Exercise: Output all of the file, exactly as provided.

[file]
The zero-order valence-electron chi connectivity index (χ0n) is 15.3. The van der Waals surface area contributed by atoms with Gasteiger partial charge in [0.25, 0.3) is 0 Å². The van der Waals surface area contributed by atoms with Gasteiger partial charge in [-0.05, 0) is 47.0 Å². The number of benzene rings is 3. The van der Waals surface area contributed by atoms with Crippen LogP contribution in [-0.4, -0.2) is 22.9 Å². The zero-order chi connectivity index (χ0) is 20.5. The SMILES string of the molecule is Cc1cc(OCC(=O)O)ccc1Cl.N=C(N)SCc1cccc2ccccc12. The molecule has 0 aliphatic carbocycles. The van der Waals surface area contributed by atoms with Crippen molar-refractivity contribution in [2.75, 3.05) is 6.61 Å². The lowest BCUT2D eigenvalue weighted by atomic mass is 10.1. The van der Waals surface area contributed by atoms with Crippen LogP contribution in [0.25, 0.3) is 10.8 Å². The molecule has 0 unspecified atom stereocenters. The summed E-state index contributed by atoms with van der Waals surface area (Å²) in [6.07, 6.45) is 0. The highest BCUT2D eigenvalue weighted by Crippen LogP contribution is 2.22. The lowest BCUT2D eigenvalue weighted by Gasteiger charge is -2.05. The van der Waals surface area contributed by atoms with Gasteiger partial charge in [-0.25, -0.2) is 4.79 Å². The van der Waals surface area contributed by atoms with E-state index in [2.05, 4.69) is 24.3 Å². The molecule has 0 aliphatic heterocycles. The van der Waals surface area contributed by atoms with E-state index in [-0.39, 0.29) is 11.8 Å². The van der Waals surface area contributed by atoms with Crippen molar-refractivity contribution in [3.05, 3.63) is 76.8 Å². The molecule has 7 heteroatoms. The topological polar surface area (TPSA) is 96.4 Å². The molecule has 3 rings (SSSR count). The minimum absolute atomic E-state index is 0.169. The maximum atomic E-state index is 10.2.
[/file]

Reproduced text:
The zero-order valence-electron chi connectivity index (χ0n) is 15.3. The van der Waals surface area contributed by atoms with Gasteiger partial charge in [0.25, 0.3) is 0 Å². The van der Waals surface area contributed by atoms with Gasteiger partial charge in [-0.05, 0) is 47.0 Å². The number of benzene rings is 3. The van der Waals surface area contributed by atoms with Crippen LogP contribution in [-0.4, -0.2) is 22.9 Å². The zero-order chi connectivity index (χ0) is 20.5. The SMILES string of the molecule is Cc1cc(OCC(=O)O)ccc1Cl.N=C(N)SCc1cccc2ccccc12. The molecule has 0 aliphatic carbocycles. The van der Waals surface area contributed by atoms with Crippen molar-refractivity contribution in [2.75, 3.05) is 6.61 Å². The lowest BCUT2D eigenvalue weighted by atomic mass is 10.1. The van der Waals surface area contributed by atoms with Crippen LogP contribution in [0.25, 0.3) is 10.8 Å². The molecule has 0 unspecified atom stereocenters. The summed E-state index contributed by atoms with van der Waals surface area (Å²) in [6.07, 6.45) is 0. The highest BCUT2D eigenvalue weighted by Crippen LogP contribution is 2.22. The lowest BCUT2D eigenvalue weighted by Gasteiger charge is -2.05. The van der Waals surface area contributed by atoms with Gasteiger partial charge in [-0.25, -0.2) is 4.79 Å². The van der Waals surface area contributed by atoms with E-state index in [2.05, 4.69) is 24.3 Å². The molecule has 0 aliphatic heterocycles. The van der Waals surface area contributed by atoms with E-state index in [-0.39, 0.29) is 11.8 Å². The van der Waals surface area contributed by atoms with Crippen molar-refractivity contribution in [3.05, 3.63) is 76.8 Å². The molecule has 7 heteroatoms. The topological polar surface area (TPSA) is 96.4 Å². The molecule has 3 rings (SSSR count). The minimum absolute atomic E-state index is 0.169. The maximum atomic E-state index is 10.2.